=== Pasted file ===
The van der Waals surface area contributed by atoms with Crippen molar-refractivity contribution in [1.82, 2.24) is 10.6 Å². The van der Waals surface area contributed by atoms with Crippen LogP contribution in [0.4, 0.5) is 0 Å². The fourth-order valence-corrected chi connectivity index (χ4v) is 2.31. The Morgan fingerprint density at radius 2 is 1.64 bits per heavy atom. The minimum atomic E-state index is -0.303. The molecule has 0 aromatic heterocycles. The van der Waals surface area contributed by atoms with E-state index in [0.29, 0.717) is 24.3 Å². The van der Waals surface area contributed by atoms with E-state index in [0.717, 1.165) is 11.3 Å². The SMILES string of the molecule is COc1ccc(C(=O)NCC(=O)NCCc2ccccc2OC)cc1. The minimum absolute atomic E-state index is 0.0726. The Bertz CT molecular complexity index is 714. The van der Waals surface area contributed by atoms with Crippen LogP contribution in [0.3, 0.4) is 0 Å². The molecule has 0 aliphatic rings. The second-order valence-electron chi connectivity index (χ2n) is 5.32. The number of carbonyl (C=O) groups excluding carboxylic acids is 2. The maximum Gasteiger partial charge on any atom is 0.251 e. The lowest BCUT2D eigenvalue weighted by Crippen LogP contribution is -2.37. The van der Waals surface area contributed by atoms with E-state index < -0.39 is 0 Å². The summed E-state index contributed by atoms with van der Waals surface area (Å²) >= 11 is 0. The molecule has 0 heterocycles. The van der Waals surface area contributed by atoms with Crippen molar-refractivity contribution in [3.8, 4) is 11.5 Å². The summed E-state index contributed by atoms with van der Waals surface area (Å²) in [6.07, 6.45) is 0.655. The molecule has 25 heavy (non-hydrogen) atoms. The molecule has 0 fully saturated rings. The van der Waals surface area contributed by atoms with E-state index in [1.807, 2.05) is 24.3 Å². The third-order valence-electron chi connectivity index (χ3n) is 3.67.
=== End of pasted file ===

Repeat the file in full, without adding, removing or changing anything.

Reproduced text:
The van der Waals surface area contributed by atoms with Crippen molar-refractivity contribution in [1.82, 2.24) is 10.6 Å². The van der Waals surface area contributed by atoms with Crippen LogP contribution in [0.4, 0.5) is 0 Å². The fourth-order valence-corrected chi connectivity index (χ4v) is 2.31. The Morgan fingerprint density at radius 2 is 1.64 bits per heavy atom. The minimum atomic E-state index is -0.303. The molecule has 0 aromatic heterocycles. The van der Waals surface area contributed by atoms with E-state index in [0.29, 0.717) is 24.3 Å². The van der Waals surface area contributed by atoms with E-state index in [0.717, 1.165) is 11.3 Å². The SMILES string of the molecule is COc1ccc(C(=O)NCC(=O)NCCc2ccccc2OC)cc1. The minimum absolute atomic E-state index is 0.0726. The Bertz CT molecular complexity index is 714. The van der Waals surface area contributed by atoms with Crippen LogP contribution in [0.3, 0.4) is 0 Å². The molecule has 0 aliphatic rings. The second-order valence-electron chi connectivity index (χ2n) is 5.32. The number of carbonyl (C=O) groups excluding carboxylic acids is 2. The maximum Gasteiger partial charge on any atom is 0.251 e. The lowest BCUT2D eigenvalue weighted by Crippen LogP contribution is -2.37. The van der Waals surface area contributed by atoms with E-state index < -0.39 is 0 Å². The summed E-state index contributed by atoms with van der Waals surface area (Å²) >= 11 is 0. The molecule has 0 heterocycles. The van der Waals surface area contributed by atoms with Crippen molar-refractivity contribution in [3.8, 4) is 11.5 Å². The summed E-state index contributed by atoms with van der Waals surface area (Å²) in [6.07, 6.45) is 0.655. The molecule has 25 heavy (non-hydrogen) atoms. The molecule has 0 fully saturated rings. The van der Waals surface area contributed by atoms with E-state index in [1.807, 2.05) is 24.3 Å². The third-order valence-electron chi connectivity index (χ3n) is 3.67.